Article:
R!JIIJi!Jg_toti-UMC REPEATING RIFLE Solid Breech Hammer lea Racy beauty of line, perfect balance. lti appearance olten sells it, And-it's as keen a 'rifle for its size as the moat highly developed military arm. Built by exepert gunsmiths on the Remington Idea Solid Breech, Hammerless, Take down Shoot Remington-UMC Lesmok .22s. Their accuracy enabled Arthur Hubalek to break. World's Record in I 00 consecutive shots, ecoring 2,484 in a pos sible 2,500. -the perfect 1hootina combination W rll for a free aet of Tal'fb Reminaton AnDl-Unlon Metallic Cutridae Co. 299 Broadway, N. Y. HALF MASKS PalsePaces Beaten a Mle There are 7 In a set and represent an Indian, a Jap anese glrl, a clown, Foxy Grandpa, an English Johnny Atkins and an Automo bllist. Beautifully 11 t h ographe d lo haudsome colors on a durable quality of card board. They have eyeholes and string perforations. Price 6 cents each, or the full set of 7 for 25 cents, postpaid. M. O'NEILL iisch risfois-r --_,,,_ .. Made of nicely colored wood 5'h Inches long.. '!'he power Is fur nished by rubber bands. Ten discs of cardboard with each pistol. Price 6 cents each, postpaid. WOLFF NOVELTY CO., 29 W. 26th St., N. Y. WES ELL YOU AT WHOLESALE Agents' Price One AMERICAN Motorcycle or Bloyole We givo30 Day' Jo'ree Trial and Prepay the Freight. Write for our introd.ucina: offer and catalog and aay whether you wan MoioP cycle or Bicycle. Do it now. American MotorCyelaCo., 955 AmarleanBldg.,Ghleag THE MAGNETIC TOP PBICE 6 CENTS, POSTP A.ID A handsome metal, highly magnetized toy. A borsehoe, and a spiral wire furnished with each top. When spun next to the wires, they make the most surprising movements. You can make wlres of dlf ferent shapes and get the most peoullar elrects. L. SenareWI, 347 Winthrop St., Brooklyn, N. Y. HUJ\IANATONE.-Tbe Improved Humana. tone. This flute w!ll be found as the m ot en'.foyable article ever ottered, nickel plated, finely polished; each put up In box with full Instruction how to use them. Price, 18c., postpaid. WOLFF NOVELTY CO., 29 W. 26th St., N. Y. The Tom-Tom Drum Hold the drum In one hand and with the thumb of the other resting against the side of the drum manipulate the drumstick with the ingers of the same hand (as Indicated in the cut.) With practice it Is possible to attain as great skill as with a real drum. The Movable Sounding Board can be adjusted for either heavy or light playing. They are ued exten1lvely 1;,, achool f'or ma1chlna. Price 10 cents each, delivered free Postage stamps taken the same as money Chas. IJnser, 316 Uni.on St., Jersey City., N. J, CARTER AEROPLANE No. I Will fly on a horizontal line 150 feet! Can be flown in the house, and will not injure itself nor anything in theroom. The most perfect little aeroplane made. 'l'he motive pow er Is furnished by twisted rubber bands contn lned wltbln the tubular body of Lbe ma. chine. It ls actu ated by a propeller at each end revolving In opposite directions. Variation In heigh t may be obtaine d by moving the planes and the balance wel1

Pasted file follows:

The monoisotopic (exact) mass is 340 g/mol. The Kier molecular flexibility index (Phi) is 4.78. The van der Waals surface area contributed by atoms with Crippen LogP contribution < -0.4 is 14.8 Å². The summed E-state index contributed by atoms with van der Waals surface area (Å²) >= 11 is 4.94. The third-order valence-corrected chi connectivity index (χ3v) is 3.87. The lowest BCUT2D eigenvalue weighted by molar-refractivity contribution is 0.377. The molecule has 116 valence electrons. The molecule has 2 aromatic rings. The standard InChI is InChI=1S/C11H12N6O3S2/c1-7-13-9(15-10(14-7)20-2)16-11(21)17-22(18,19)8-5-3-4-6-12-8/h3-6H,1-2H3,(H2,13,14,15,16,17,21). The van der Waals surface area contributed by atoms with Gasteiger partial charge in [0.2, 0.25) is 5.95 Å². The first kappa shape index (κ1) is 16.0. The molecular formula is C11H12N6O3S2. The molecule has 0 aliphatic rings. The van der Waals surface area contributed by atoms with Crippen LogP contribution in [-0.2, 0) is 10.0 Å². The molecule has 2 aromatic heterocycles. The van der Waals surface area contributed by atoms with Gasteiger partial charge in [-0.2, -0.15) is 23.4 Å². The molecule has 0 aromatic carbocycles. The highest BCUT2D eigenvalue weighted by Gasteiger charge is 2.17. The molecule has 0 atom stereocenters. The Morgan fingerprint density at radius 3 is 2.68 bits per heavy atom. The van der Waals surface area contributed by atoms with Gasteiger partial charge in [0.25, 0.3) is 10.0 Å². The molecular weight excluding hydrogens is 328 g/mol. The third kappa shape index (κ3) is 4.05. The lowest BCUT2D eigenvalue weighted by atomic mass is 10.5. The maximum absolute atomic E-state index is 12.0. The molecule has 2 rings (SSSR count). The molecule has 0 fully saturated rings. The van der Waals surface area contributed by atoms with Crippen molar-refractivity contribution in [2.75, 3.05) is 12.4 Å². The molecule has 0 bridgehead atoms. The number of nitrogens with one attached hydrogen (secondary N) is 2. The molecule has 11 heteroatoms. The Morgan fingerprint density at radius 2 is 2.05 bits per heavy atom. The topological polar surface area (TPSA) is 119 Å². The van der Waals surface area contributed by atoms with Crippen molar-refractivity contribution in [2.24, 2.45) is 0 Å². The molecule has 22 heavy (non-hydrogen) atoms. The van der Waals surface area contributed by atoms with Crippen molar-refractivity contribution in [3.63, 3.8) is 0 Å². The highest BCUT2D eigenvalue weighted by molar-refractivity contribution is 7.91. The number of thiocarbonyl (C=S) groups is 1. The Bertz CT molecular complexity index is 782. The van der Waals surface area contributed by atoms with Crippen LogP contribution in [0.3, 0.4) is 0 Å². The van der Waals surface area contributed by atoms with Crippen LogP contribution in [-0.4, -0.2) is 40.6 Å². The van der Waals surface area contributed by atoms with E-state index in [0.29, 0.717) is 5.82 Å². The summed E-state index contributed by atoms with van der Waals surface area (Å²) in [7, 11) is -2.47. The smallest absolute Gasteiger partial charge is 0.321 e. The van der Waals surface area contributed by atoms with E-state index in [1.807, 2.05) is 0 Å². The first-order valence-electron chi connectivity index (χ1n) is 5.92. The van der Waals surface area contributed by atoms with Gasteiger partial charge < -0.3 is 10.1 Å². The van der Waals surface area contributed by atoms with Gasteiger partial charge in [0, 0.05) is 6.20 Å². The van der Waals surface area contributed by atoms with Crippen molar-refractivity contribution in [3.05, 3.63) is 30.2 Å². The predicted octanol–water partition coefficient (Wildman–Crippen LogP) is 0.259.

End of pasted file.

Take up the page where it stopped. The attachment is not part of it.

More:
28 FAME AND FORTUNE WEEKLY. Fame and Fortune Weekly NEW YORK, JUNE 23, 1911. TERMS TO SUBSCRIBERS Single Copies ............... ." ........................... .. One Copy Three Months ............................... One Copy Six Months ..................................... One Copy One Year ....................................... Postage Free. .05 Cents .65 Cents $1.25 $2.50 HOW TO SBND MONBY-Atourrisksend P.O. Money Order,Cheok, or_ Registe1ed Letter; remittances in any other way are at your risk. \ e accept Postage Stamps the same as cash. When sending ail ver wrap the Coin in a separate piece of paper to avoid cutting the envel I ope. 1'Vrite you1 name and address plainly. Address letters to s,.oLAIR Toueu,Pre11den1 Frank Tousey, Publisher N. HABTISGB, Treal'urer cuu. E. NTLDsa,Becreler7 :J.f Union Sq., New York I GOOD STORIES. In the province of Alberta, Canada, insurance companies insure farms against hail. In the year 1909 246,999 acres of farming land were fully covered by this form of insurance, and 48,732 acres were partially insured. The rate varies from thirty to forty cents an acre. Toothless saws have been in use cutting armor plate for a number of years. The theory of the action is abrasion by local fusion, due to the very high speed of tQ.e disk, causing so many thousand inches of surface to impinge on the metal undercut that the material acted upon is heated at the point of contact to / a temperature approaching if not equal to the fusing point. It appears as if a very small portion of the metal being cut immediately in the neighborhood of the point of contact is first melted and at once rubbed off, thus exposing a fresh surface to the frictional action, and that this process goes on continu ously while the disk is working. The temperature of the disk must necessarily be much lower than the work in contact with it owing to its large surface area, and when it is considered that all the frictional energy of the rotating disk is concen trated on an extremely small area of contact in the materia subjected to its action the results obtained are not so sur prising as appear at first sight. JOKES AND JESTS Mr. De Seiner (on. being introduced to adored one's mother) -Pardon me, madam, but have we not met before? Your face seems str:angely familiar. Adored One's Mother-Yes; I am the woman who stood up before you for fourteen blocks A little girl in Tiverton, England, lately entered a fruit in a street car the other day while you sat reading a paper. store, and said to the shopkeeper: "Will you please give mother a nut to put a spider In, as baby's got the whooping"Uncle Mose," said a drummer addressing an old colored cough?" It is a popular belief in that section that if a live man seated on a drygoods box in front of the village store spider is imprisoned in a nutshell, and tied around an infant's "they tell me that you remembe-r George Washington neck, the whooping-cough will disappe!Jir when the spider dies. A!11 I mistaken?" "No, sah," said Uncle Mose. "I useter I The. oldest woman in the world is said to be Baba Vasilika, who resides in the litqe Bulgarian village of Pavilsko, where she was born in May, 1784. She is therefore almost one hundred and twenty-seven years old and still takes a kind and motherly interest in her eldest boy, aged one hundred. He works in the field, cultivating a little farm, and is tne main support of his aged mother.' He is determined not to waste youth in idleness. The ancient "dew ponds" of England have their modern counterparts on the Rock of Gibraltar, where drinking-water is obtained by the condensation of -the abundant dew in espe prepared basins. The primitive process consists in making a hollow in the ground, and filling the bottom with dry straw,over which is placed a layer of clay. On a clear night the clay cools very rapidly, and the dew is condensed into the water in the basin. The pond is improved by putting a layer of asphalt or Portland cement under the straw. At Gibraltar the present practice is to use wood instead of straw and sheet iron instead of clay. ,, Many persons are of the impression that wireless telegraphy is particularly subject to "tapping," but, as has been pointed out by Marconi and others, no telegraph system is absolutely secret. Any one familiar with the Morse code can read ordinary messages entering any telegraph office. At Poldhu, on a telephone .connected to a long horizontal wire, the messages passing on a governmerit 'telegraph line a quarter of a mile away can be distinctly read. has been shown that it is pos sible to pick up a distance, on another circuit, which m ay be passing through a telephone, or telegraph, wire. On one occasion an investigator was able to interfere, from a distance, with the working of the ordinary telephones in Liverpool. 'member seein' him, but I done fo'got sence I jined de church. The Sunday-school lesson had been about Elijah's ascent in a cloud, and the children could not remember the name of the prophet. "Who was it went up to the sky in a cloud? asked little Robert. ,Father, who had been paying little attention to the conversation, vouchsafed the information, "I think the man was Wilbur Wright." I Mike, having been sent by his master to deliver a hare in a hamper, set out on a long journey. Feeling tired and inquisi tive, he sat down and opened the hamper to see the hare. In an instant the hare was running down the road. Mike was veryupset at this, but suddenly he shouted after it: "It's no good; you don't know where to go. I 'ave the h'address on this 'ere 'amper." Rastus had been caught red-handed. "Poaching again, Ras tus? l' said the colonel, gravely. "I am afraid, Rastus, that you're a bad egg." "Yassuh, dass what I is fo' sho', cunnel, said the old man. "l's jest a plain bad aig, cunnel." "So you admit it, do you?" demanded the colonel. "Yassuh-I admits it, cunnel, becuz ye know, cunnel, dem bad aigs nebbah poaches, suh," "said the old man. Little Augustus Johnson hap learned some things about the face of a clock, but not quite all there is to know. "What time is it, 'Gustus?" asked his employer one night, to test him. It's jes' 8 o'clock," said the boy, after a careful survey of the 1 clock. "No, you're wrong," said his employer. "It won't be 8 o'clock for quite a while yet, not for twenty minutftS. "Bofe hands is p'inting to eight, 'jes' as straight as dey can p'int," said the boy stubbornly. "If dey ain' telling de truf, I cyant help it."